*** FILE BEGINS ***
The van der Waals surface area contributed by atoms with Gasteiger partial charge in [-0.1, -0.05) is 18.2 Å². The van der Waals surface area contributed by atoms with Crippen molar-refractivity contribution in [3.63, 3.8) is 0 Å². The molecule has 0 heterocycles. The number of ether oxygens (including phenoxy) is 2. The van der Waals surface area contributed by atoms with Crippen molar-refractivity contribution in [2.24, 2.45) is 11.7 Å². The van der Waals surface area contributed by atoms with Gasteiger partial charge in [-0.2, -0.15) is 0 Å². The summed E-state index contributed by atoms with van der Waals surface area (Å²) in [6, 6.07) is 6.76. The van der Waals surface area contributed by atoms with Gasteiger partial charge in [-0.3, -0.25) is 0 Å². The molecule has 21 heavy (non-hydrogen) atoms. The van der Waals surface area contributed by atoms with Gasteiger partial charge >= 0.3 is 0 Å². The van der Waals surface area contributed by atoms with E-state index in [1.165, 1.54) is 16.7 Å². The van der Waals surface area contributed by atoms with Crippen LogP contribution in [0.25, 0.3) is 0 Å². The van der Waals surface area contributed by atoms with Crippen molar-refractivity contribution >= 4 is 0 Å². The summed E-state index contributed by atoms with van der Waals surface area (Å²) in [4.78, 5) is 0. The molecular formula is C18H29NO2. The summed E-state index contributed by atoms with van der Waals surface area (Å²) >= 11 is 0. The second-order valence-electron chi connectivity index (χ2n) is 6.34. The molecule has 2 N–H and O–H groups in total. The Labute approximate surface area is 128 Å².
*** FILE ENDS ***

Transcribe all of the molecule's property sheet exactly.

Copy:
The van der Waals surface area contributed by atoms with Gasteiger partial charge in [-0.1, -0.05) is 18.2 Å². The van der Waals surface area contributed by atoms with Crippen molar-refractivity contribution in [3.63, 3.8) is 0 Å². The molecule has 0 heterocycles. The number of ether oxygens (including phenoxy) is 2. The van der Waals surface area contributed by atoms with Crippen molar-refractivity contribution in [2.24, 2.45) is 11.7 Å². The van der Waals surface area contributed by atoms with Gasteiger partial charge in [-0.2, -0.15) is 0 Å². The summed E-state index contributed by atoms with van der Waals surface area (Å²) in [6, 6.07) is 6.76. The van der Waals surface area contributed by atoms with Gasteiger partial charge in [-0.3, -0.25) is 0 Å². The molecule has 21 heavy (non-hydrogen) atoms. The van der Waals surface area contributed by atoms with Gasteiger partial charge >= 0.3 is 0 Å². The van der Waals surface area contributed by atoms with E-state index in [1.165, 1.54) is 16.7 Å². The van der Waals surface area contributed by atoms with Crippen LogP contribution in [0.25, 0.3) is 0 Å². The van der Waals surface area contributed by atoms with Crippen molar-refractivity contribution >= 4 is 0 Å². The summed E-state index contributed by atoms with van der Waals surface area (Å²) in [4.78, 5) is 0. The molecular formula is C18H29NO2. The summed E-state index contributed by atoms with van der Waals surface area (Å²) >= 11 is 0. The second-order valence-electron chi connectivity index (χ2n) is 6.34. The molecule has 2 N–H and O–H groups in total. The Labute approximate surface area is 128 Å².